Act IV 
Early one morning, Snegurochka is waiting for her mother Spring beside a lake. Spring arrives, surrounded by flowers. This is her final hour in the land of the Berendeys. At dawn, the sun god Yarilo´s reign will begin and summer will come. As she departs, she gives her daughter a garland of magic flowers which can bestow the ability to love, and warns her of the sun god Yarilo´s fiery eyes.
Mizgir enters, desperately searching for Snegurochka. Filled with elation and love, she is unable to tear her eyes from Mizgir – her heart is full of new sensations.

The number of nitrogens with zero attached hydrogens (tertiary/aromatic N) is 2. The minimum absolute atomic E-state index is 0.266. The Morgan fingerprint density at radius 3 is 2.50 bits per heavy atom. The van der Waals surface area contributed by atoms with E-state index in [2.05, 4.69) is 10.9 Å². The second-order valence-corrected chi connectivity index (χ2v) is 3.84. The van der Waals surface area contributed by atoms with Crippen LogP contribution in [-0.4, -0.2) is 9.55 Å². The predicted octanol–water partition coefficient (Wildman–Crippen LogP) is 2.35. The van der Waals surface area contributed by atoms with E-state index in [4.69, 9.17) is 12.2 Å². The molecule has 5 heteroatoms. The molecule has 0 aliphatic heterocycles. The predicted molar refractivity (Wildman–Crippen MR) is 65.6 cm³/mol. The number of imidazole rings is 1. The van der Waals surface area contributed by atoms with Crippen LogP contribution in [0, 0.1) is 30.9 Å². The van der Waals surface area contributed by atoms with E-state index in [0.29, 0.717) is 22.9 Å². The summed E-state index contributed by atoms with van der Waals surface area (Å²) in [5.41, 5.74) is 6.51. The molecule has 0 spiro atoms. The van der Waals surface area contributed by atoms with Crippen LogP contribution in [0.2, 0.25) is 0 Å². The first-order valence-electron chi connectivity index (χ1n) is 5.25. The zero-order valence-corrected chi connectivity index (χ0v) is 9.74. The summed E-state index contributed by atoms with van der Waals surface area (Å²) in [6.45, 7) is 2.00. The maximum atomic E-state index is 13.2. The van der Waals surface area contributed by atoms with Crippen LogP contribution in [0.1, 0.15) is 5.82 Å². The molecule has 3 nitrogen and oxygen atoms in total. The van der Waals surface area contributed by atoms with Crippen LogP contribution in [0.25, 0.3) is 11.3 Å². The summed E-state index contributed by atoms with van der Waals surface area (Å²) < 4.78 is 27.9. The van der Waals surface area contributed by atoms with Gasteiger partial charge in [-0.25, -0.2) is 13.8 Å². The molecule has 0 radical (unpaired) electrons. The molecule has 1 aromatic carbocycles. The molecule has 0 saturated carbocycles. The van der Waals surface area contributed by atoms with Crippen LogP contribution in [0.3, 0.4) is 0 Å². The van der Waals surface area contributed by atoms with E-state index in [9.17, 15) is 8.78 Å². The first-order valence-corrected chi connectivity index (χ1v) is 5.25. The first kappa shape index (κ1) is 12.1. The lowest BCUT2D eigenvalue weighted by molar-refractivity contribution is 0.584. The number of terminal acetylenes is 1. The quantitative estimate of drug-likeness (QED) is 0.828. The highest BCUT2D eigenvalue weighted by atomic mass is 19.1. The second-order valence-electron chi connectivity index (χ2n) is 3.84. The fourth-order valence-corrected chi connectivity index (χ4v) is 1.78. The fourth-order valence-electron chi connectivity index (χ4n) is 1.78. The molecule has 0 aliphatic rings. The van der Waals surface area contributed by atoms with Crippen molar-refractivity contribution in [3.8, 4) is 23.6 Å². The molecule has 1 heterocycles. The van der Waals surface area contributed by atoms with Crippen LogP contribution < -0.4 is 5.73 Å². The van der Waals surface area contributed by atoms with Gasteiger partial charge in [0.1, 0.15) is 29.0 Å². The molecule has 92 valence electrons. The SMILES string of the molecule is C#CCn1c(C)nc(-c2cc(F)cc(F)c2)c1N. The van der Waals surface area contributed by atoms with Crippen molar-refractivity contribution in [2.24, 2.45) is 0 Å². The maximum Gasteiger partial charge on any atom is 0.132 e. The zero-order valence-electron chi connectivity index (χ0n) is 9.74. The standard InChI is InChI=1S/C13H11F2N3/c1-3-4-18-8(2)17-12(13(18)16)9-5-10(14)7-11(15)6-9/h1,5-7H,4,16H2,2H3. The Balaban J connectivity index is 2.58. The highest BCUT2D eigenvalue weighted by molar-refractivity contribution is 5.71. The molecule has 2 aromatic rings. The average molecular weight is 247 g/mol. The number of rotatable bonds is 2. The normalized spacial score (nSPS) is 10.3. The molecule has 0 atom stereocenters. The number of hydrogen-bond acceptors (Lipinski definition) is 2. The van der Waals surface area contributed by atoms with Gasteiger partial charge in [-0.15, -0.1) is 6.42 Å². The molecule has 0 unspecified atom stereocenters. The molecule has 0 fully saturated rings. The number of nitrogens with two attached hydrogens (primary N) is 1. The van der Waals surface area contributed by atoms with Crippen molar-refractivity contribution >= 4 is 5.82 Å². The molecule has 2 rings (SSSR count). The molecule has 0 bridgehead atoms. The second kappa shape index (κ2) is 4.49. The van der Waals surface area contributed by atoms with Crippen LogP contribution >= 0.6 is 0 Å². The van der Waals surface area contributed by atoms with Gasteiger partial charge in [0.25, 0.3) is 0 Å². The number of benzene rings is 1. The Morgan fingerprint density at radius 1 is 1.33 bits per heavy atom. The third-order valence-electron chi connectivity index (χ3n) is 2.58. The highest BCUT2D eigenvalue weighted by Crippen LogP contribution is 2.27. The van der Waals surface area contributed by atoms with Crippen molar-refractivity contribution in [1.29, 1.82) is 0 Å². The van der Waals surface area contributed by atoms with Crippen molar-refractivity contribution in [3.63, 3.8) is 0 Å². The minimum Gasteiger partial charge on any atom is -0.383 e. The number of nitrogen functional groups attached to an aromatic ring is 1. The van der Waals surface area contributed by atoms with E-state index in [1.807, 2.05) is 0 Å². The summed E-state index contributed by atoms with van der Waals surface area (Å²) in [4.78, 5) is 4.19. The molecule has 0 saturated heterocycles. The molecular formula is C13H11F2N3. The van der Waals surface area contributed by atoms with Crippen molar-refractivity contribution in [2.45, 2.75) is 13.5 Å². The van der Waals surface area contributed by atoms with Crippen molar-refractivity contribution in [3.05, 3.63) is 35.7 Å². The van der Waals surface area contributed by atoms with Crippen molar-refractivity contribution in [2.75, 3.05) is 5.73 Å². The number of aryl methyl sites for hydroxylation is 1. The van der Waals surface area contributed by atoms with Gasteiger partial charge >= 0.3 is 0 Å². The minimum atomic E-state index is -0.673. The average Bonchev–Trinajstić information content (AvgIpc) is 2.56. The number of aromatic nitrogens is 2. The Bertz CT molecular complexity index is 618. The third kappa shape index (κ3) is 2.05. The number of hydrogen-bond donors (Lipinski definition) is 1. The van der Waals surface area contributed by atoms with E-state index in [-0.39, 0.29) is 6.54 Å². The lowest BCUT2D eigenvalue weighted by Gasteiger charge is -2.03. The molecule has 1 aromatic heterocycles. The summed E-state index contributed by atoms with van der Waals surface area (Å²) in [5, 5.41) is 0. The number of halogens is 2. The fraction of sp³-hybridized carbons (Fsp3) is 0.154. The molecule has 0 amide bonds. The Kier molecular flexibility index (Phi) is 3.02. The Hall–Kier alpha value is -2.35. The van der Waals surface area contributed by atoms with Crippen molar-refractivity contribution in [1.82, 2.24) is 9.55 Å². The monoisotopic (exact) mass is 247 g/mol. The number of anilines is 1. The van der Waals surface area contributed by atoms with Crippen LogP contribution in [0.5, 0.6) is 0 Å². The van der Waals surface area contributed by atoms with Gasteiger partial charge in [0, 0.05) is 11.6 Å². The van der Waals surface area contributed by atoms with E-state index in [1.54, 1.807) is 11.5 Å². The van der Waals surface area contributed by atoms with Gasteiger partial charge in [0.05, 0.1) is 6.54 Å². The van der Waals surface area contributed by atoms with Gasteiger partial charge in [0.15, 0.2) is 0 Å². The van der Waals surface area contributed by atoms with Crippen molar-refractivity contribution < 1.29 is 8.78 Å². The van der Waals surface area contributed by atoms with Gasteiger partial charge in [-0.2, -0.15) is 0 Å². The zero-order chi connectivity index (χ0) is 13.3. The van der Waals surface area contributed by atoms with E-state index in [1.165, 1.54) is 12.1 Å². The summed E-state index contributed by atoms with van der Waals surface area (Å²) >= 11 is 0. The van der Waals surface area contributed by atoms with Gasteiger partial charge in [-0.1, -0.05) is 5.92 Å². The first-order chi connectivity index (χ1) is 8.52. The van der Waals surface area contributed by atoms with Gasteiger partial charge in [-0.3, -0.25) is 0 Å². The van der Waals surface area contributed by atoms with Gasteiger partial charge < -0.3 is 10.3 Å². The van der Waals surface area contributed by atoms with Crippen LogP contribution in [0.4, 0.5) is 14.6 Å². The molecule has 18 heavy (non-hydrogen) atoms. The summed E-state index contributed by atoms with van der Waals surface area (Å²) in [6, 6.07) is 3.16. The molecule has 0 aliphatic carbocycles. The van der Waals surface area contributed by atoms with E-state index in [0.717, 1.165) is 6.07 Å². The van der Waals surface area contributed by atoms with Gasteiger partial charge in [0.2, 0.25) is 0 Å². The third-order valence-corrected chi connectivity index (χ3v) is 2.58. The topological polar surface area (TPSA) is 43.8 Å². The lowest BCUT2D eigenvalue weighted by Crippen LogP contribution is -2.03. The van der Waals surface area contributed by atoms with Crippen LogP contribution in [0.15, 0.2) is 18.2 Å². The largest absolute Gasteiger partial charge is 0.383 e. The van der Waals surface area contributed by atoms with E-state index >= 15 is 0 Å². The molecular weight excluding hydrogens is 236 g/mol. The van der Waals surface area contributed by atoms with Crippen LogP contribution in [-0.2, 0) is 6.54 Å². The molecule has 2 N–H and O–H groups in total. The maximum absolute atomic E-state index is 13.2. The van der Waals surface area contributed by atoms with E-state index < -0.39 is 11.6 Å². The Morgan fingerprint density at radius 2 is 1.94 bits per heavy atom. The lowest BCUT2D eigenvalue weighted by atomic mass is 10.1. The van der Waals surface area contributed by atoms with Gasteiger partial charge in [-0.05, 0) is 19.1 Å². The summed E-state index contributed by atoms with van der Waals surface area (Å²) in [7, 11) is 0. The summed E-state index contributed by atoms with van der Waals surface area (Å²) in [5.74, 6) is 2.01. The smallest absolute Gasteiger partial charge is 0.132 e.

People enter the valley. Tsar Berendey and his suite arrive. Mizgir asks the Tsar to bless his union with Snegurochka. A bright ray of sun falls on Snegurochka. Unable to withstand Yarilo´s warming rays, Snegurochka melts away. In grief, Mizgir throws himself into the waters of the lake.
However, "the sad passing of Snegurochka and Mizgir´s terrible death" will not cast a cloud on the festival of the Sun. With Snegurochka´s death, Father Frost loses his power over Spring. He can no longer freeze people´s hearts and souls. The sun god Yarilo will grant favour to the land of the Berendeys once more, bringing peace and prosperity.


Mariinsky II (New) Theatre playbill